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As an American, I've long been curious about exactly how many countries my own country has invaded and been involved with militarily around the world.

How many countries do you think the United States invaded over our history? Thirty? Forty? How many countries do you think we've been involved with militarily. Ninety? A hundred?

A couple of years ago, I read a book called All the Countries We've Ever Invaded: And the Few We Never Got Round To (The History Press, 2012) by a British author, Stuart Laycock, asking the same questions about Britain. His answer was that Britain has invaded or fought conflicts in almost 90 percent of the world’s countries. I thoroughly enjoyed his book, and eventually we met for a pint in London, and a friendship blossomed. We decided to team up, using Stuart’s passion for world history and my passion for American history to answer the questions about my country that I’d wondered about for so long. This book is the result.

Amazon Customer Review:

This book is full of interesting historical "tid-bits" which make it a good read. Author Christopher Kelly has taken the time to add the human interest side along with the historical information. Not a dull text book, but rather a great account of how America has been invading, been involved with or occupying almost every country in the world one way or another. I like the format of each country organized alphabetical because it is a quick reference and field guide. I give this book 5 stars.

Obviously, when you set out to write a book like this, you first have to define what you’re researching. It’s fairly easy to decide what “militarily involved with” means (not a mere posting of US marines to an embassy for security), but what about “invading”?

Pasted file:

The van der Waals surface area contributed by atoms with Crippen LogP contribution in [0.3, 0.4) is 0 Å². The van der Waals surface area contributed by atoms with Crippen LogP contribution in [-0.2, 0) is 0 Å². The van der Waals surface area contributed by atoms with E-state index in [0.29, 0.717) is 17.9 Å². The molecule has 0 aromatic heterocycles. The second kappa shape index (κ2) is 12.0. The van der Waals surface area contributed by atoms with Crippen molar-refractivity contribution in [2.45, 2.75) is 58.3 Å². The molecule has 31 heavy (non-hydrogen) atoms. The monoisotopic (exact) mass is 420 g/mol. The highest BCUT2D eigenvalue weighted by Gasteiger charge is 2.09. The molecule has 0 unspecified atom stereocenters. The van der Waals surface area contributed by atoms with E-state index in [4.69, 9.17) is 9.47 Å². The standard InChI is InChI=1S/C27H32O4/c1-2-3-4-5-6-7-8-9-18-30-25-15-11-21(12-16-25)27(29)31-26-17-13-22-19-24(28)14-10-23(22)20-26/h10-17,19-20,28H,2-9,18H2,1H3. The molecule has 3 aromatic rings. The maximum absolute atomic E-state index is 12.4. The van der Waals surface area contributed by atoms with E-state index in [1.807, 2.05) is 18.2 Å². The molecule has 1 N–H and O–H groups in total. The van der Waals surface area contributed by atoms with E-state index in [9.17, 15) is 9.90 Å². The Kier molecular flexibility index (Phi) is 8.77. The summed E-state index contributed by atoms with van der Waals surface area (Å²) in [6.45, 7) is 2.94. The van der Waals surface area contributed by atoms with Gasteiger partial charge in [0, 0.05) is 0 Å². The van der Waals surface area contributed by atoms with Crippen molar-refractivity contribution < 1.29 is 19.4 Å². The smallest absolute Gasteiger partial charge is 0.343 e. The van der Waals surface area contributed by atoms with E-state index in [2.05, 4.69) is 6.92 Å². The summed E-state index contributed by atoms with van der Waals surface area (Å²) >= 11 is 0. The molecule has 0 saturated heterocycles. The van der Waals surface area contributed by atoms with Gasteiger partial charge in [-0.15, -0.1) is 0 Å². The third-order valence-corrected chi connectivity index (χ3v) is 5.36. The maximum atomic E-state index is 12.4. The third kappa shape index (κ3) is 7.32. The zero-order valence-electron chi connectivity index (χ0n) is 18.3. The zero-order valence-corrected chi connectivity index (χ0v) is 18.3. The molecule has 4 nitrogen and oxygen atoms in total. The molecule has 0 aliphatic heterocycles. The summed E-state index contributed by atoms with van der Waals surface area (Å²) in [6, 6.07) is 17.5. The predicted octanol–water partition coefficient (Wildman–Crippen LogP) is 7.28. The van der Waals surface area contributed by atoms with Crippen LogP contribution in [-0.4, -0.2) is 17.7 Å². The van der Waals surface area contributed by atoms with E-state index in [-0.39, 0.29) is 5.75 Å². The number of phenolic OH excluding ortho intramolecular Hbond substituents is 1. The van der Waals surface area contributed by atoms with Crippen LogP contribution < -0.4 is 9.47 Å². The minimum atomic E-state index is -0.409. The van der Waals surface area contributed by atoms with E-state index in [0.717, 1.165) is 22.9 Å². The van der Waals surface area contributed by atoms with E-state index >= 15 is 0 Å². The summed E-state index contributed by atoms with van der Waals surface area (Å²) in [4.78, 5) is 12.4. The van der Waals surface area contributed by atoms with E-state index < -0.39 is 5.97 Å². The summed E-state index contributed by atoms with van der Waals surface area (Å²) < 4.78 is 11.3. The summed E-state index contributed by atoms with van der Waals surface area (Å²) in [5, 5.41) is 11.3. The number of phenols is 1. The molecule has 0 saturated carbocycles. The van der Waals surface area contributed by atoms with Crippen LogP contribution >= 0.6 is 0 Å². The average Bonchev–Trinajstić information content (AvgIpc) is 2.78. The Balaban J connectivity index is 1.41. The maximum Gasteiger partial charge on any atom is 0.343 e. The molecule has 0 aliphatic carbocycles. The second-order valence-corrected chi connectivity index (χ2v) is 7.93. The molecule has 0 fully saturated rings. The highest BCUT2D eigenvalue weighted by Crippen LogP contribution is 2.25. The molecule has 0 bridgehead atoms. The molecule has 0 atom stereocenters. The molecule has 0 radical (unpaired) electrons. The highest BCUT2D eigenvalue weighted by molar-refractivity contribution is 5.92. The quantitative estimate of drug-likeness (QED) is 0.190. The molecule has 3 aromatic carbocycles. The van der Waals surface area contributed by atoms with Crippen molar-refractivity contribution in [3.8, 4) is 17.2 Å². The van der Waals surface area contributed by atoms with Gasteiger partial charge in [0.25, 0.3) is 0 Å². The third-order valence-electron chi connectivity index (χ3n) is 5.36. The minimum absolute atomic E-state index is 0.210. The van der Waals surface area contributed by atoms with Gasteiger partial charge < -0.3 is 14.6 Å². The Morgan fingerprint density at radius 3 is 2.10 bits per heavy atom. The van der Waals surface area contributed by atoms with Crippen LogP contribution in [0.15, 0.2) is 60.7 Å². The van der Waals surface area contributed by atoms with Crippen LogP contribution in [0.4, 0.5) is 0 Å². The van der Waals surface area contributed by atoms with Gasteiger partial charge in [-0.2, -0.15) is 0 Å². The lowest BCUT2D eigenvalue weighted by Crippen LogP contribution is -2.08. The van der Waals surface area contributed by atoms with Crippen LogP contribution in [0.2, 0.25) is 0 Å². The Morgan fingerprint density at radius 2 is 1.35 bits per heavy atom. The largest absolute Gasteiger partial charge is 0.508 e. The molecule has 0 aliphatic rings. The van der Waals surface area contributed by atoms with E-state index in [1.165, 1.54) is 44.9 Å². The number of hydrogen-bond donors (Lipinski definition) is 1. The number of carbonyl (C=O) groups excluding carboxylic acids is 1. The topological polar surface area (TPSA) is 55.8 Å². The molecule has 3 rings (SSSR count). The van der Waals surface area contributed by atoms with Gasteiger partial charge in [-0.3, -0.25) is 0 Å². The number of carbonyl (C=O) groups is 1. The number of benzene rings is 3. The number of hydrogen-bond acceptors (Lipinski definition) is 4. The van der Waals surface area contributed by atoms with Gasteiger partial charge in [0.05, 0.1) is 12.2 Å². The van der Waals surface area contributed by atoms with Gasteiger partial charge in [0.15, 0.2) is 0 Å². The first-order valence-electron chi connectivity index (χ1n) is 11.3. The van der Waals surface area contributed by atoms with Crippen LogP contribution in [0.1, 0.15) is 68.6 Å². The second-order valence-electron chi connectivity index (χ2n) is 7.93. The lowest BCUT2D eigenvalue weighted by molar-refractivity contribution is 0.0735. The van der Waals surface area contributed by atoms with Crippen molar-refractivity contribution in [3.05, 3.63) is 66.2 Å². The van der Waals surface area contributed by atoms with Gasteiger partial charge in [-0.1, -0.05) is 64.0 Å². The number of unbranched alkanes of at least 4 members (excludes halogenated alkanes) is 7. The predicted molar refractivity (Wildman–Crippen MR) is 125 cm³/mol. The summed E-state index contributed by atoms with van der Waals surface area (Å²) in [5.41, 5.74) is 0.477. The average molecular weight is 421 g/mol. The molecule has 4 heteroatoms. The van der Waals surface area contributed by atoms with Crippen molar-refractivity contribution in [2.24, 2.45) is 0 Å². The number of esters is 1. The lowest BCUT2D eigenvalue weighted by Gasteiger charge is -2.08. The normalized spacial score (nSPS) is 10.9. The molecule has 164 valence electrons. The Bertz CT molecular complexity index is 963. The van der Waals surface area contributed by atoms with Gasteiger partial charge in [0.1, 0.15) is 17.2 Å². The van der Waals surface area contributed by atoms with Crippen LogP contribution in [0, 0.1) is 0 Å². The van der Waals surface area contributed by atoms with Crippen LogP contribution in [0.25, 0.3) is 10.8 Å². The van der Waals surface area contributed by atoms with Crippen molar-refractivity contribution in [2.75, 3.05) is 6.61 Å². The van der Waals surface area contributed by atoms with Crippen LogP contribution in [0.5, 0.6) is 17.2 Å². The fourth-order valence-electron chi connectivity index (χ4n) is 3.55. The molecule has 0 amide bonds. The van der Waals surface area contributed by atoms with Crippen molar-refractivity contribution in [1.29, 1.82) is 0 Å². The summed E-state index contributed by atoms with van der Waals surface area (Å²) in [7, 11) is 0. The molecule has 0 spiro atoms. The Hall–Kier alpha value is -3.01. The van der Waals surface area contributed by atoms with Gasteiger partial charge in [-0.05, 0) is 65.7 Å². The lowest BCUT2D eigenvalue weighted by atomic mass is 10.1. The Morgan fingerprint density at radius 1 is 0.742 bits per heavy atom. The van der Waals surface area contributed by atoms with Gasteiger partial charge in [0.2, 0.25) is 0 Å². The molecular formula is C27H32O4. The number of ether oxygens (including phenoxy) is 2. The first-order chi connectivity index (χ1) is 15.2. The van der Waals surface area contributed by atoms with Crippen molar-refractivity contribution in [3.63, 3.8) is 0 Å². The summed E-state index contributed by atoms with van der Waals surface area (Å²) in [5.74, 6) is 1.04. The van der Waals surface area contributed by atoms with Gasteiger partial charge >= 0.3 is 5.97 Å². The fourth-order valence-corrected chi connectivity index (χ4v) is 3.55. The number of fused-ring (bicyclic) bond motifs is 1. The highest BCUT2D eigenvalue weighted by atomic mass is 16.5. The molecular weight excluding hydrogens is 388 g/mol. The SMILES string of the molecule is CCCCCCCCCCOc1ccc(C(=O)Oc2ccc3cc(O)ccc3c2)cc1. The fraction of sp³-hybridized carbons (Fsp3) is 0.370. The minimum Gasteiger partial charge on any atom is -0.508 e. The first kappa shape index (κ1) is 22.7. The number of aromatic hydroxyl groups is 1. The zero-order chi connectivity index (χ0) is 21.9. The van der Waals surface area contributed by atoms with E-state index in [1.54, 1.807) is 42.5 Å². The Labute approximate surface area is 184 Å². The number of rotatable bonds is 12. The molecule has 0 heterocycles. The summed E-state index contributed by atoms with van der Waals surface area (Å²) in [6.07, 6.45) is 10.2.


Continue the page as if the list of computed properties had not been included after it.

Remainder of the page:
If satellite reconnaissance counts as an “invasion,” then clearly the answer is a very large figure. Ditto for NSA telephone surveillance. If you count American cultural invasions such as Elvis, McDonald’s, or Hollywood, for example, we could include nearly every country in the world. That, however, seems a bit of a linguistic stretch.

The nature of what constitutes an invasion has, of course, changed dramatically over the years. The old cry of “Send in the Marines!” could, in the days of cyber-warfare, be replaced by “Send in the nerds!” Should the introduction of a computer virus be considered an invasion?

In the end, we decided to define an “American invasion” as an “armed attack or intervention in a country by American forces.” That still leaves a few countries where the question is open to some debate, but by the time we’d finished doing the research, we’d come up with some pretty amazing results.

- Christopher Kelly, author of America Invades